Global hypoxia-ischemia and critical care seizures

Lauren Koffman, Matthew A. Koenig, Romergryko Geocadin

Research output: Chapter in Book/Report/Conference proceedingChapter

Abstract

Seizures after cardiopulmonary arrest are a common problem in the intensive care unit, occurring in as many as one-third of these patients during the hospitalization. The etiology, treatment, and prognostic importance of seizures in this setting have been the focus of research in post-cardiac arrest care within the past several years. Historically post-cardiac arrest status epilepticus has carried an ominous prognosis. As studies have examined the occurrence of seizures in this patient population, the outcome may not be as poor as initially thought. Additional consideration should be given to the “self-fulfilling prophecy” that has burdened patients, their families, and practitioners. When the prognosis remains uncertain, generalized tonic-clonic (GTC) status epilepticus should be treated in the conventional manner described elsewhere in this book. Targeted temperature management (TTM), which includes therapeutic hypothermia (TH) and avoidance of fever, has become a standard part of post-cardiac arrest care and raises new considerations for this patient population. These patients often have seizures earlier, and their neurologic exam may be obscured by paralytics, sedation, and altered metabolism of medications. Finally, the role of electroencephalography should not be overlooked, as it can be used not only to diagnose seizure activity but also prognosticate neurologic outcome.

Original languageEnglish (US)
Title of host publicationCurrent Clinical Neurology
PublisherHumana Press Inc.
Pages227-242
Number of pages16
Edition9783319495552
DOIs
StatePublished - Jan 1 2017

Publication series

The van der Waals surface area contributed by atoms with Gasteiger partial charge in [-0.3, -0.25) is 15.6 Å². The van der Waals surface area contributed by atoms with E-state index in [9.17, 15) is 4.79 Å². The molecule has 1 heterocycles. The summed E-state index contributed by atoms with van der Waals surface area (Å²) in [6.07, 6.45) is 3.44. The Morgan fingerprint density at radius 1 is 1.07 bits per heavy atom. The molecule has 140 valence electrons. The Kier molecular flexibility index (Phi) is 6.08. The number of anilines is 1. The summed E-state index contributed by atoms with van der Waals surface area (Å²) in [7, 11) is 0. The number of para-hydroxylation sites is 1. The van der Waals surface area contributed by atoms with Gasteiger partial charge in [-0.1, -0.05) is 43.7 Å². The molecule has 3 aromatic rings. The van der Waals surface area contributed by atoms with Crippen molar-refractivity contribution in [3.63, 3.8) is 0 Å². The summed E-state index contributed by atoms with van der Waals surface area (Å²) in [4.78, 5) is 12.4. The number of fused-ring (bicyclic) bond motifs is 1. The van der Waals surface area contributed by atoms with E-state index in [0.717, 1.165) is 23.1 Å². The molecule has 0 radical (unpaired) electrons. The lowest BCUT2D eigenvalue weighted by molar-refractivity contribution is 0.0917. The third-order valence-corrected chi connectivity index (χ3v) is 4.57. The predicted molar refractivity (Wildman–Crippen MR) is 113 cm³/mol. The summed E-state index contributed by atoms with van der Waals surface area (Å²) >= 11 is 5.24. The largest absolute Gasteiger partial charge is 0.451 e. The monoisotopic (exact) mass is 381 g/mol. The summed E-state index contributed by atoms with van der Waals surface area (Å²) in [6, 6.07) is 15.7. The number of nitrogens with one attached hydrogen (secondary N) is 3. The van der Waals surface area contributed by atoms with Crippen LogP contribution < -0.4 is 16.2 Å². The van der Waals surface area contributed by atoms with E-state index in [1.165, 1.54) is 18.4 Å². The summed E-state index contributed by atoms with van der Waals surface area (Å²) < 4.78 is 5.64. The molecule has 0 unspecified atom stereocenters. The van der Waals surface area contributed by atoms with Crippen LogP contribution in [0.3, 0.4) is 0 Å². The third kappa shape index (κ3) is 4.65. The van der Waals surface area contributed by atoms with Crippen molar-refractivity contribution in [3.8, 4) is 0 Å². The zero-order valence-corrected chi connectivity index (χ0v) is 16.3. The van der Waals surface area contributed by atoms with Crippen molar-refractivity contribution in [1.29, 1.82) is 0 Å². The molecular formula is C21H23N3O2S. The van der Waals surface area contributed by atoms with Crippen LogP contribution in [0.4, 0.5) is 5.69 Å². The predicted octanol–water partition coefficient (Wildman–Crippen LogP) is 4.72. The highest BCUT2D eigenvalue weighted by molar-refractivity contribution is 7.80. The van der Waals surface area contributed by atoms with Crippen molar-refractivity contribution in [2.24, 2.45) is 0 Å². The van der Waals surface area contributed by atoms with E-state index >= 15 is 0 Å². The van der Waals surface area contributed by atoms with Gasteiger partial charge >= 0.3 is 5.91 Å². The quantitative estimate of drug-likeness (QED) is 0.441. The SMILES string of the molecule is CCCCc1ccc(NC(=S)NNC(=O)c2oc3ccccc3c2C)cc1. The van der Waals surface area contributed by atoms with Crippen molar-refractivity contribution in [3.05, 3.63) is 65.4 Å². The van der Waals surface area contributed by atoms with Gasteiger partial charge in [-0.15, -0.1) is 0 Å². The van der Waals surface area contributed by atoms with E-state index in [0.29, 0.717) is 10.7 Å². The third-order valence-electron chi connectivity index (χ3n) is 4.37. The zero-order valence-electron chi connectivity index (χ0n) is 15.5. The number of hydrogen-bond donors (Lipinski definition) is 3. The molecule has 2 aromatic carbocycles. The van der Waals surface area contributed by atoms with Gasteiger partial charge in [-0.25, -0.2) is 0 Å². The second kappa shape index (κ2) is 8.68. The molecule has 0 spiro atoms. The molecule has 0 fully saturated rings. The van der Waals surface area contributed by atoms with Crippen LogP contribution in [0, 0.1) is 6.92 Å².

NameCurrent Clinical Neurology
Number9783319495552
ISSN (Print)1559-0585

Fingerprint

Critical Care
Heart Arrest
Seizures
Ischemia
Status Epilepticus
Nervous System
Induced Hypothermia
Population
Intensive Care Units
Electroencephalography
Hospitalization
Fever
Hypoxia
Temperature
Research
Therapeutics

Keywords

  • Cardiac arrest
  • Hypothermia
  • Hypoxic ischemic injury
  • Intensive care unit
  • Myoclonic status epilepticus
  • Myoclonus
  • Seizures
  • Status myoclonus

ASJC Scopus subject areas

  • Clinical Neurology

Cite this

Koffman, L., Koenig, M. A., & Geocadin, R. (2017). Global hypoxia-ischemia and critical care seizures. In Current Clinical Neurology (9783319495552 ed., pp. 227-242). (Current Clinical Neurology; No. 9783319495552). Humana Press Inc.. https://doi.org/10.1007/978-3-319-49557-6_13

Global hypoxia-ischemia and critical care seizures. / Koffman, Lauren; Koenig, Matthew A.; Geocadin, Romergryko.

Current Clinical Neurology. 9783319495552. ed. Humana Press Inc., 2017. p. 227-242 (Current Clinical Neurology; No. 9783319495552).

Research output: Chapter in Book/Report/Conference proceedingChapter

Koffman, L, Koenig, MA & Geocadin, R 2017, Global hypoxia-ischemia and critical care seizures. in Current Clinical Neurology. 9783319495552 edn, Current Clinical Neurology, no. 9783319495552, Humana Press Inc., pp. 227-242. https://doi.org/10.1007/978-3-319-49557-6_13
Koffman L, Koenig MA, Geocadin R. Global hypoxia-ischemia and critical care seizures. In Current Clinical Neurology. 9783319495552 ed. Humana Press Inc. 2017. p. 227-242. (Current Clinical Neurology; 9783319495552). https://doi.org/10.1007/978-3-319-49557-6_13
Koffman, Lauren ; Koenig, Matthew A. ; Geocadin, Romergryko. / Global hypoxia-ischemia and critical care seizures. Current Clinical Neurology. 9783319495552. ed. Humana Press Inc., 2017. pp. 227-242 (Current Clinical Neurology; 9783319495552).
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